# 4017 driving multiple LEDs

Discussion in 'Electronic Basics' started by pstnly, Jan 12, 2006.

1. ### pstnlyGuest

I need a circuit which lights 4 LEDs upon 4 pulses on input. 4017 CMOS
counter/decoder seems the obvious choice here, and there are tons of
example circuits on the web. However, every circuit I've seen only
drives one output at a time (a LED connected to each of the 4017
outputs). What I want to do, though, is keep 'earlier' LEDs lit. So
the following would be lit:

count 0 - LED1
count 1 - LED1 + LED2
count 3 - LED1 + LED2 + LED3
count 4 - LED1 + LED2 + LED3 + LED4

I'm thinking I could use diode OR gates (none for LED1, 2 for LED2, 3
for LED3, 4 for LED4 - 9 total), but not sure that this is the right
answer. On count 4, 4 LEDS have to be lit - does the 4017 deliver
enought current for this?

Do I need to throw a transistor on each output to amplify the current?

Is there a better way?

2. ### Dan HollandsGuest

Another way is to use a shift register counter sometimes called a Johnson
counter. The flip-flop outputs would give you exactly what you want

--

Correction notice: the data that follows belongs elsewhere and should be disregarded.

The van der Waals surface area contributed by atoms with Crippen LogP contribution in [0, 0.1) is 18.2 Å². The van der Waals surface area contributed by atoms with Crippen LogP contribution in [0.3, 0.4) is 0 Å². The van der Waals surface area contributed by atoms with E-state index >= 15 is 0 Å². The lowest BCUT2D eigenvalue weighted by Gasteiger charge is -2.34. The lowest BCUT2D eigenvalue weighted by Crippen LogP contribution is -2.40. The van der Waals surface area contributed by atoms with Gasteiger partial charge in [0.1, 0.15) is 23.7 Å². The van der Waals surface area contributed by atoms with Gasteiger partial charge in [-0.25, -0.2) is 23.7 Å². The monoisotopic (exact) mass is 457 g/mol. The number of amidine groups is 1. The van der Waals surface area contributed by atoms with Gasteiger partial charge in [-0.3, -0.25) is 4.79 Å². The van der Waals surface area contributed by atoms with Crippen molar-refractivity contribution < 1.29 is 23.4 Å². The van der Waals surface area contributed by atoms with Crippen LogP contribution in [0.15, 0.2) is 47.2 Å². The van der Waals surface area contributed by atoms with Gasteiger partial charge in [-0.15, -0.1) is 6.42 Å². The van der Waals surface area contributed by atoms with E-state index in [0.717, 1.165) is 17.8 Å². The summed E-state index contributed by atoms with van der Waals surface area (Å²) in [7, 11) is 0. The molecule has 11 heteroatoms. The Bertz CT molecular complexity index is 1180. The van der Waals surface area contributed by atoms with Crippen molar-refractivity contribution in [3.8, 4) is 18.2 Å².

Dan Hollands
1120 S Creek Dr
Webster NY 14580
585-872-2606

www.QuickScoreRace.com

3. ### Don KlipsteinGuest

I would use transistors or MOSFETs. In general, logic IC's don't
reliably comfortably source more than a couple milliamps of current,
sometimes not even a milliamp (4000 series with 5 volt supply arguably
could have their worst-case voltage drop of pullup output FETs higher than
desirable with much more than half a milliamp.)

I would rather use diodes than OR gates when things change infrequently
enough to see things happen.
With MOSFETs and with diodes rather than OR gates, add a pulldown
resistor of 10K or 100K or so from gate to ground.

Diodes used for such a purpose are called "steering diodes".

Make sure the LEDs have dropping resistors. You may get away without,
but I would not rely on this. 470 ohms should be sufficient with room
for error with a 12V supply, and 150 ohms should do likewise with a 5
volt supply.

If driving bipolar transistors, have a resistor in series with the base
to limit current to something that the IC can comfortably deliver -
perhaps a 10K resistor. You can usually get away with 4.7K and possibly
but nowhere near reliably with none.

- Don Klipstein ()